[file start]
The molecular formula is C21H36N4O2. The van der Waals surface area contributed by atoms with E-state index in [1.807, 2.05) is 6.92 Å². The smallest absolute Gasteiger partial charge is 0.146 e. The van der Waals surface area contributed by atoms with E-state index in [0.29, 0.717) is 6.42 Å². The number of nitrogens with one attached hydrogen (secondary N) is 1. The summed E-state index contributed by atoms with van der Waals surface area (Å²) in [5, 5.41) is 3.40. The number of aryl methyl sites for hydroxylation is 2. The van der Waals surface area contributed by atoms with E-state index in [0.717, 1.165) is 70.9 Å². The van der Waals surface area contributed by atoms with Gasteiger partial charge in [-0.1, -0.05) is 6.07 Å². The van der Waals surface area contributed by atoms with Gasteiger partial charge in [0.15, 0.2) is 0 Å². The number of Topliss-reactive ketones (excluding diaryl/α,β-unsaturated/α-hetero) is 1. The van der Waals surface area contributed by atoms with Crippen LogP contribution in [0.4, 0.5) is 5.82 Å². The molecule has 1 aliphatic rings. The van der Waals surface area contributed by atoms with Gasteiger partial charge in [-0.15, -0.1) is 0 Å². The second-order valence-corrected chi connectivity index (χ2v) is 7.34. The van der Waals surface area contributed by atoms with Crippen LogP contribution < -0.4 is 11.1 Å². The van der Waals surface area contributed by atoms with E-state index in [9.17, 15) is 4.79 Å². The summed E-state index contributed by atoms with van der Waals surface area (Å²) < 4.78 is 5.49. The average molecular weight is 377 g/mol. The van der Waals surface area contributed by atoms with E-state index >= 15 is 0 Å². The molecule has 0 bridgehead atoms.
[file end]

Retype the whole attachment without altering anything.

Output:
The molecular formula is C21H36N4O2. The van der Waals surface area contributed by atoms with E-state index in [1.807, 2.05) is 6.92 Å². The smallest absolute Gasteiger partial charge is 0.146 e. The van der Waals surface area contributed by atoms with E-state index in [0.29, 0.717) is 6.42 Å². The number of nitrogens with one attached hydrogen (secondary N) is 1. The summed E-state index contributed by atoms with van der Waals surface area (Å²) in [5, 5.41) is 3.40. The number of aryl methyl sites for hydroxylation is 2. The van der Waals surface area contributed by atoms with E-state index in [0.717, 1.165) is 70.9 Å². The van der Waals surface area contributed by atoms with Gasteiger partial charge in [-0.1, -0.05) is 6.07 Å². The van der Waals surface area contributed by atoms with Gasteiger partial charge in [0.15, 0.2) is 0 Å². The number of Topliss-reactive ketones (excluding diaryl/α,β-unsaturated/α-hetero) is 1. The van der Waals surface area contributed by atoms with Crippen LogP contribution in [0.4, 0.5) is 5.82 Å². The molecule has 1 aliphatic rings. The van der Waals surface area contributed by atoms with Gasteiger partial charge in [-0.15, -0.1) is 0 Å². The second-order valence-corrected chi connectivity index (χ2v) is 7.34. The van der Waals surface area contributed by atoms with Crippen LogP contribution < -0.4 is 11.1 Å². The van der Waals surface area contributed by atoms with E-state index in [9.17, 15) is 4.79 Å². The summed E-state index contributed by atoms with van der Waals surface area (Å²) < 4.78 is 5.49. The average molecular weight is 377 g/mol. The van der Waals surface area contributed by atoms with E-state index >= 15 is 0 Å². The molecule has 0 bridgehead atoms.